Scientists Develop New Plasmonic Pixel Design For Making Non-Fading Paint

Posted: May 31 2016, 4:09am CDT | by , Updated: May 31 2016, 4:12am CDT, in News | Latest Science News

 
Scientists Develop New Plasmonic Pixel Design for Making Non-Fading Paint
A 1.5-cm-long image produced by plasmonic pixels. This photograph was taken in 1975 by Mervyn Bishop of Australian Prime Minister Gough Whitlam pouring sand into the hand of the leader of the Gurindji communities, Vincent Lingiar. Credit: the Art Gallery of New South Wales

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Plasmonic pixels can be used to make images that do not fade over time

The colors of images tend to fade over time and it is difficult to bring them in back in full vividness.

Now, researchers from Melbourne University have demonstrated a technique that can produce a full-color optical response over macroscopic scale and could pave the way for non-fading paint technology in future.

The colors are created with a new plasmonic pixel design that involves an array of aluminum nanorods. To produce a specific color, free electrons in a metal are collectively vibrated at specific frequencies. The length of nanorods determines the color while gap between each nanorod is used for determining the intensity of the color.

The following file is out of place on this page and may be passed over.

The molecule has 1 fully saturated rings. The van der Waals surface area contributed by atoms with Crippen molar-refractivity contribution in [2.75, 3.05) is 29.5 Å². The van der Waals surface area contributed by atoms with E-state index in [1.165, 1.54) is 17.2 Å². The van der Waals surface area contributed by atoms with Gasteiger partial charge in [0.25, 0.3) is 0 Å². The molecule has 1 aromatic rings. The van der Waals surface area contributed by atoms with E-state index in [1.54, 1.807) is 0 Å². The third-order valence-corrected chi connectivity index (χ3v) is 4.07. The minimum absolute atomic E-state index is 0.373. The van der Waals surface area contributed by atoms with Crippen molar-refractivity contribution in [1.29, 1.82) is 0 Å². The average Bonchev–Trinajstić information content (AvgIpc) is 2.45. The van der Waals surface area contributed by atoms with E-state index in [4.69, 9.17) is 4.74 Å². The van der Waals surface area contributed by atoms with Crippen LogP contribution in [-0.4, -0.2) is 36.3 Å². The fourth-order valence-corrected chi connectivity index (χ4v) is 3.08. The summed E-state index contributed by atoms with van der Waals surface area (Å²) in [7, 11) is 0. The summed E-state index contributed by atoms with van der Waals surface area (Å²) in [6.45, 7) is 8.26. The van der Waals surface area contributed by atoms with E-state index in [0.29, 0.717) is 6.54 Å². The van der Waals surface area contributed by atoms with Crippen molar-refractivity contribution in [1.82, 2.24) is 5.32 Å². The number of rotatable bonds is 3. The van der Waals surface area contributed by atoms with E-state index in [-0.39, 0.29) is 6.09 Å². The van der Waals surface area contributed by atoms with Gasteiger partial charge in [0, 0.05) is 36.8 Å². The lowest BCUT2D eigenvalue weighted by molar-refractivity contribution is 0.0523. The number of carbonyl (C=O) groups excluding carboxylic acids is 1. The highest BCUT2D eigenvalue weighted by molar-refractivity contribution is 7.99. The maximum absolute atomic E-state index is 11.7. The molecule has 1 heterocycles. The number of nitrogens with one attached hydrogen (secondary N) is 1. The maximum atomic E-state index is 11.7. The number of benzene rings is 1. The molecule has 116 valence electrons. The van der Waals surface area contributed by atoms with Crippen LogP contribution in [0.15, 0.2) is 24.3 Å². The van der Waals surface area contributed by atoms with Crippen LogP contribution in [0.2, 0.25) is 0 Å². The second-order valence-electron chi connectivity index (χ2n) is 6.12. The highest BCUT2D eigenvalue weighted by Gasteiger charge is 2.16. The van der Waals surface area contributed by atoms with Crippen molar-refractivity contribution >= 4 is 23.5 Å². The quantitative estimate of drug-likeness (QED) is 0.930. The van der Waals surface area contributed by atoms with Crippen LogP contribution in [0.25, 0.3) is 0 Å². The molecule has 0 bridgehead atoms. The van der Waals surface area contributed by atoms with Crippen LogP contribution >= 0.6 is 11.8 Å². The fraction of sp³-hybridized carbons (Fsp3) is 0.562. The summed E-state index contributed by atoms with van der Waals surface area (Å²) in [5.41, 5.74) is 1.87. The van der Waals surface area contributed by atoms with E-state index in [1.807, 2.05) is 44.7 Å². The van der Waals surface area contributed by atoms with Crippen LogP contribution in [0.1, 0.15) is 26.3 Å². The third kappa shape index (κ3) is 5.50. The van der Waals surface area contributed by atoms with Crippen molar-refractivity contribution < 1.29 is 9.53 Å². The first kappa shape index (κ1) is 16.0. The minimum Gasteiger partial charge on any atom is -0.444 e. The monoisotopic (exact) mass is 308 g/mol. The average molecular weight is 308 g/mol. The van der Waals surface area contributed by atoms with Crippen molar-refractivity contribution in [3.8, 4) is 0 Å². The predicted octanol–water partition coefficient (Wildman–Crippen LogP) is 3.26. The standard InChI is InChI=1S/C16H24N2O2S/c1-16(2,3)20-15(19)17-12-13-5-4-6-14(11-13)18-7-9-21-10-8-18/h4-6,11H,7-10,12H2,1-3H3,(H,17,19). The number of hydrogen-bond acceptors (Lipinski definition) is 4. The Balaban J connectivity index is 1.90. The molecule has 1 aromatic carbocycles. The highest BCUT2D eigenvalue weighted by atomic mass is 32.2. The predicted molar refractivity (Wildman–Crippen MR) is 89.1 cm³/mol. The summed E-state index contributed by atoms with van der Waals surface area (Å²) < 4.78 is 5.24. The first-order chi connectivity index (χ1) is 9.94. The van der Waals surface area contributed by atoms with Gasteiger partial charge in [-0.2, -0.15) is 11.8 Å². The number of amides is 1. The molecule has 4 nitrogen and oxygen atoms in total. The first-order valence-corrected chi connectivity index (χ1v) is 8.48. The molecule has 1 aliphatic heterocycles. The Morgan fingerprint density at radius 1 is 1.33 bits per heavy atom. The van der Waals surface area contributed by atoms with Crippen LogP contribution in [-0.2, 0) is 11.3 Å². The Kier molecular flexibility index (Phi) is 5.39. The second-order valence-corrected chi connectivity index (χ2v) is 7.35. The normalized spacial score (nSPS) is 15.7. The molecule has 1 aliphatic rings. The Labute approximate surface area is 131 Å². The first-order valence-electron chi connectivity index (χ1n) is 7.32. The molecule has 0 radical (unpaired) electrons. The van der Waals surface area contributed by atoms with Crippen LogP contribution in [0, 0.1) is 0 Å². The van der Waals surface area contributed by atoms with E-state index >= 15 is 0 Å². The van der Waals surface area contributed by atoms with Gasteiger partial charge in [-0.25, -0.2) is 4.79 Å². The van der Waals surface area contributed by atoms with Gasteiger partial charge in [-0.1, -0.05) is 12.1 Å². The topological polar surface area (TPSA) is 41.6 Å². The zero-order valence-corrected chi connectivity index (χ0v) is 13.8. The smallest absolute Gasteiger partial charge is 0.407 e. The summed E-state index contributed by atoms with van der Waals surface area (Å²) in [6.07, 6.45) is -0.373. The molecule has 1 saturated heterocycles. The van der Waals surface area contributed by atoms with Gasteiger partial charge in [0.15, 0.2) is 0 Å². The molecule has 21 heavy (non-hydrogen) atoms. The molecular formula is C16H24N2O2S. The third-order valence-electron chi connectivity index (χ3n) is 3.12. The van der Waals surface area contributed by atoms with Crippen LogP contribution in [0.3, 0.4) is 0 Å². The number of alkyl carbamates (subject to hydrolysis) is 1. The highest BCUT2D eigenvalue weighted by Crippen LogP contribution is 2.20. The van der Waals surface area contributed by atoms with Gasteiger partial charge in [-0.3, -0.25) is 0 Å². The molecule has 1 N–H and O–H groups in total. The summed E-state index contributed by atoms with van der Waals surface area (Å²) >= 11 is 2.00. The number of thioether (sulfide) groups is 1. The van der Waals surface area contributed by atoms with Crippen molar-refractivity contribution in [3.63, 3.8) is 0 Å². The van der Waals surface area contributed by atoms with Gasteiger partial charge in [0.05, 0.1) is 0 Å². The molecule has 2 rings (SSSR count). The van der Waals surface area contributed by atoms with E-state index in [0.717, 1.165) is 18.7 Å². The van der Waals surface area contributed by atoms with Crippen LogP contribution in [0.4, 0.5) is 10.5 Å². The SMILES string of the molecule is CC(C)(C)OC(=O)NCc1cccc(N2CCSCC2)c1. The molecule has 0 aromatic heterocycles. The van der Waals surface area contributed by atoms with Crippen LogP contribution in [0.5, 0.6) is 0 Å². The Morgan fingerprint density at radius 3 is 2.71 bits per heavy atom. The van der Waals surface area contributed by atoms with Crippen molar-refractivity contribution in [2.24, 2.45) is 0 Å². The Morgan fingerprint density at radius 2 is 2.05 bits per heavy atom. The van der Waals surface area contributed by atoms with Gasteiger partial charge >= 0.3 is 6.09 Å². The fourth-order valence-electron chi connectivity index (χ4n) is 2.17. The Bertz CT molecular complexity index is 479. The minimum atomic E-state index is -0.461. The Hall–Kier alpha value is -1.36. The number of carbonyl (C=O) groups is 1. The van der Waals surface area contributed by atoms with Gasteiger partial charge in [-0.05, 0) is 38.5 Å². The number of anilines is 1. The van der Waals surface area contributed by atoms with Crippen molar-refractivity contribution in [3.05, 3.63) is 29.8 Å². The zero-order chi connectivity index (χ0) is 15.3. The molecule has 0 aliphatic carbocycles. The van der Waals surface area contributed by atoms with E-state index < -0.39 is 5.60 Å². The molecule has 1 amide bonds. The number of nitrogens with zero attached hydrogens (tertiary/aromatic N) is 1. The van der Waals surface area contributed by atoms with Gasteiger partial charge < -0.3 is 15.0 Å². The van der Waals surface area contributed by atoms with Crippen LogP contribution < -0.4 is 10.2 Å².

The new plasmonic pixel design can produce nearly 2000 different colors and achieves the resolution that is not possible to see with human eye. The plasmonic pixel design not only produces bright and non-fading colors but is capable of solving a number of problems associated with plasmonic color images including limited colors, small image size and creating accurate colors without using complex algorithms.

To demonstrate, researches produced a 1.5 cm long image and showed how colors can be reproduced accurately with a straightforward color-mapping algorithm.

The technology is not just limited to creating images but it has implications in a number of fields.

“The potential applications for the plasmonic pixel (and other color-producing nanostructures in this research space) would be as an industrial paint on cars, buildings, advertising billboards, etc., as the plasmonic pixels will never fade,” said co-researcher Timothy James. “With the ability to print at resolution greater than conventional pigment-based processes, the plasmonic pixels may also have applications in security-based devices for use on high-value product packaging, medicines etc.”

Other plasmonic structures that are already used in many ways also follow the same principles but they have limitations while the new aluminum plasmonic design is more suitable for large-scale applications and is relatively low cost. Plus, the direction of the light waves can also be switched on and off on desire which makes it possible to introduce new colors in the images.

Researchers are aiming to improve the technology so it can be utilized practically for a wide range of purposes in future.

The study was published in Nano Letters.

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